The graphic launched in this hashtag alleged a grand conspiracy to unseat the ruling APC government hatched between the opposition Peoples’ Democratic Party (PDP), the leadership of the Parliament/National Assembly, election observers, the US government, INEC, and named leading civil society actors, among whom were Innocent Chukwuma (of Ford Foundation in West Africa); Chidi Odinkalu (of the Open Society Foundations); Clement Nwankwo (Civil Society Situation Room); and Olisa Agbakoba (Founder of Nigeria’s Civil Liberties Organisation of Nigeria and a former President of the Nigerian Bar Association, NBA). They linked this alleged network to Prof Okey Ibeanu, INEC’s Commissioner for Election Operations. All of this was supposed to be a network of influence deployed for the objective of realizing “Biafra”, the failed secessionist attempt that led to the Nigerian Civil War from July 1967 to January 1970. On the back of this, also, the government launched an effort to intimidate INEC. The State Security Service (SSS) was instructed to arrest Commissioner Ibeanu. They invited him for interrogation and only last-minute advocacy and intervention involving senior international election observers prevented them from going ahead with arresting and detaining him. There was only one link between the major civic actors named in this graphic – they are all of Igbo ethnic origin in Nigeria. They are also independent voices in Nigeria’s civic space. The effort to link them in this way to election and national sabotage in a time of serious electoral crisis was worse than a dog-whistle. In the context of Nigerian history and present sentiments, this was akin to a declaration of war. It amounted to an invitation to a sundry army of sectional “patriots” and the security services to “defend” the “territorial integrity” of the country. In this way, therefore, a feedback loop may have been created that ultimately links the sectional violence and heavy handed security deployment that characterized the elections on the one hand, and digital manipulation on the other. How this was procured may ultimately be one of the revelations from the post-mortems on #NigeriaDecides2019. What followed was the massive diversion and deployment of military and security assets in operations to violently interfere with voting in those parts perceived to be not well disposed to the ruling party and to procure inflated results from those parts perceived to be well disposed to the party. The INEC was itself forced to acknowledge this was the case in Rivers State, for instance. Conservatively, the body count of people killed in the elections is now over 730. The unique contribution of this election cycle to Nigeria’s pathology of violent elections is that many of these killings are attributable to the security services. As it turns out, the deployments of security services in the elections was not just heavy handed, it was also counter-intuitive.In other words, rather than deploy military assets in those parts of the country that had chronic, structural violence, such as the North-East and the North-West, they were sent to parts that reported the fewest casualties in violence (South-East) or reinforced in parts with the longest presence of expeditionary military deployment (South-South/Niger-Delta). These geo-politics of deployments also coincided with the patterns of perceived support for the ruling All Progressives Congress (APC) or of antipathy towards it. The North-West and North-East which reported the greatest forms of deadly violence before the elections, are strongholds of the party, while the South-East and South-South were seen as strongholds of the opposition Peoples’ Democratic Party (PDP). In the aftermath of the elections, the North-East, which has one of the worst crises of displacement in the world, inexplicably reported voter turnout rates more than double that of the very densely populated South-East and South-South. It is not surprising, therefore, that allegations of deliberate voter suppression by the government have been credibly made. All of this was arguably triggered with the tweet which went viral within an hour of its launch on 18 February before migrating to the more WhatsApp platforms.The interaction between online behavior and off-line deployments was incredibly co-ordinated. There was clear interaction between the onset of official bigotry and violence on the one hand and the online virus and poison manufactured by government and the ruling party on the other. It is important to recall that on the morning of 16 February, 2019, the INEC had convened a meeting of stakeholders to explain its decision to postpone the election. The ruling party, represented by its Chairman and former Governor of Edo State, Adams Oshiomhole, had condemned the postponement of the election alleging foul play and demanding an apology. The opposition party on the other hand restated its confidence in the Commission. In less than 48 hours after this meeting, online terror was unleashed on persons of Igbo ethnic origin starting with the hashtag #PDPBiafraNexusEstablished. This was closely followed with the hashtag #INECIbeanuMustGo. This hashtag was sponsored and trended using social media amplifiers and human-bots. Tweets went out at a rate of 25 tweets per minute and ended up with about 1530 divisive and hate-filled tweets in an hour. Some of these tweets tagged prominent verified handles such as that belonging to the Presidency’s digital strategist, Tolu Ogunlesi and the Vice-President himself. These tweets called Commissioner Ibeanu ‘a Biafra apologist and agitator’ and alleged he diverted materials meant for some northern states such as Kano and Katsina States. It may be important to map out how strategic these sponsored hate-filled messages were. Kano had the capacity to deliver 4.9 million votes. Going by voting history, the bulk of votes had gone to the ruling party in 2015. Katsina also had the capacity to deliver 3.1 million votes and had often followed same voting pattern as Kano State. By alleging that Prof. Okechukwu Ibeanu was in on an alleged conspiracy to suppress northern votes through a malign mismanagement of logistics, the sponsors of these messages were carrying out a systemic plan to unleash terror on INEC and persons of Igbo extraction. The plan which took root on Twitter grew branches and became a regular WhatsApp broadcast. It is important to note that 41% of Nigeria’s internet users are on WhatsApp. This message spread quickly like wildfire ahead of the postponed date of 23 February, 2019. WhatsApp has been used as a tool for violent calls to action in the past in Nigeria. On the election day, reports filtered in concerning attacks in parts of Lagos State and Kano dominated by Igbo persons. There were videos of ballot boxes smashed and damaged, persons beaten, threatened and advised to ‘go back home’ and vote. There were video verified reports of heavy voter suppression at Isolo, Okota, Oshodi and Surulere, all parts of Lagos with substantial Igbo residents. The voter suppression circle was complete, and people disenfranchised or, so we thought until the day after election when Igbo traders were rounded up and beaten for failing to vote for Buhari as alleged. This was without thought to the fact that APC had sizeable votes (compared to the turnout) in south-eastern states. The human bots took to twitter again to trend hate messages suggesting Igbos go back to their supposed ancestral homelands in South-East and South-South of Nigeria to vote in their own “states of origin” during Lagos governorship election, sharing information about an alleged ballot box snatcher ‘Demola’ (a Yoruba name from South-West Nigeria) who had allegedly been murdered by Igbos.In reality, persons of Igbo extraction had not only saved “Demola” from mob action (after he was accused of leading thugs to destroy ballot papers) but had taken him to hospital after saving him. Meanwhile, a call for retaliation was issued through various bot-like accounts. The retaliation message was further strengthened online by hate speech campaigner with a large online presence, Adeyinka Shoyemi (aka Adeyinka Grandson) through video and text messages put out on Facebook and Twitter. During the governorship elections, there was a heavier presence of security officials around Okota and Isolo areas of Lagos with a much lower turnout. Platform complicity Social media platforms have not fared well in providing citizen regulatory framework as intended by their reporting mechanisms. The acknowledgment time of Twitter to reports made between 18 of February to 27 February, 2019 was an average of 56 hours. Feedback response time averaged 108 hours post-acknowledgment of report. Twitter’s mechanism provides a feedback which may state that an account has been found in violation without stating any corrective actions taken or sanctions imposed on the account. Facebook on the other hand has been more responsive to reports with a clear statement of actions taken. However, a lot is lost to a lack of cultural context of these hate-filled messages. It is usually dangerous speech intended to fan and incite offline violence but masked with cultural innuendos and may be given a pass as a regular post. The danger of this is that these merchants know their audience is vulnerable and absorb information with skewed emotions. Studying this online electoral violence/ digital terrorism, a clear pattern can be seen with the actors. Actors can be grouped into the following classes; i. Social amplifiers (Pay-per-click messengers for hire) ii. Hate merchants (Ethnic bigots fanning flames of hate) iii. State actors with motives (State actor capitalizing on amplifiers and hate merchants) iv. Election merchants (Those who take this as a brief with no emotional attachment) v. Social media influencers (those with large cult-like following) Arising from the post-election violence of 2011, much focus has been placed on political actors to ensure accountability and prevent pre and post-election violence. Little or no attention has been given to keyboard terrorists during elections in Nigeria. It is interesting that the Cybercrime Act which has been used at times convenient for state actors to suppress free speech does not seem to come to play at this time. Section 26 of the Cybercrime Act, 2015 clearly calls out what happened from 18th of February through the gubernatorial elections as a hate crime. Despite these human-bots tagging government actors and being egged on by same, there may be no prosecution, or anyone being held accountable for what happened. -Dr. Chidi Odinkalu is a senior team manager for the Africa Programme of the Open Society Justice Initiative, Abuja -Nana Nwachukwu, a lawyer, is a knowledge management coordinator at Policy Development Facility Phase 11, Abuja]]>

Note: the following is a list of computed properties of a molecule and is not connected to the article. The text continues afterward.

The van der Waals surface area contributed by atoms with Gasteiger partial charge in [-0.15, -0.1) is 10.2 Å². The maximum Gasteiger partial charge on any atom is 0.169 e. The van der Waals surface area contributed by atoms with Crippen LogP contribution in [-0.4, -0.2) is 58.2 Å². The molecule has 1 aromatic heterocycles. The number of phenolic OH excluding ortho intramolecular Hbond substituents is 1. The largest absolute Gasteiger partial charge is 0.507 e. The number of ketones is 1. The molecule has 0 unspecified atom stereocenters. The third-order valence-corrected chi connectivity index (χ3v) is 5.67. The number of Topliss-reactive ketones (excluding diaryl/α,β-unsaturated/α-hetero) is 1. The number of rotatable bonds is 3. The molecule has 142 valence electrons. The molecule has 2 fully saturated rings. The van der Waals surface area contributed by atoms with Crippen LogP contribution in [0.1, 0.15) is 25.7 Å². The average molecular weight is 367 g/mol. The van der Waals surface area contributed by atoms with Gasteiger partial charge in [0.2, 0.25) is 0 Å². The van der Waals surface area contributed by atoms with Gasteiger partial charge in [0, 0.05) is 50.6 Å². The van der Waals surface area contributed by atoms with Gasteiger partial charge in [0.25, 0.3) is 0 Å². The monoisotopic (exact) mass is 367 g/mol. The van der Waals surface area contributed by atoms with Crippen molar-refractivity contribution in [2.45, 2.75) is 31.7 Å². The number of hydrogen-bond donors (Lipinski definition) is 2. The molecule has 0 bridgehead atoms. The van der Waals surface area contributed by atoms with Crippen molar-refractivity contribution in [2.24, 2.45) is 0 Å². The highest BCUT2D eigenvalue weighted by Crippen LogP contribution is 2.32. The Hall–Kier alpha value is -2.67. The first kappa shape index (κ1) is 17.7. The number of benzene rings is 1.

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A Report Of The Judgement Of The 16 Divisions Of The Court Of Appeal In Nigeria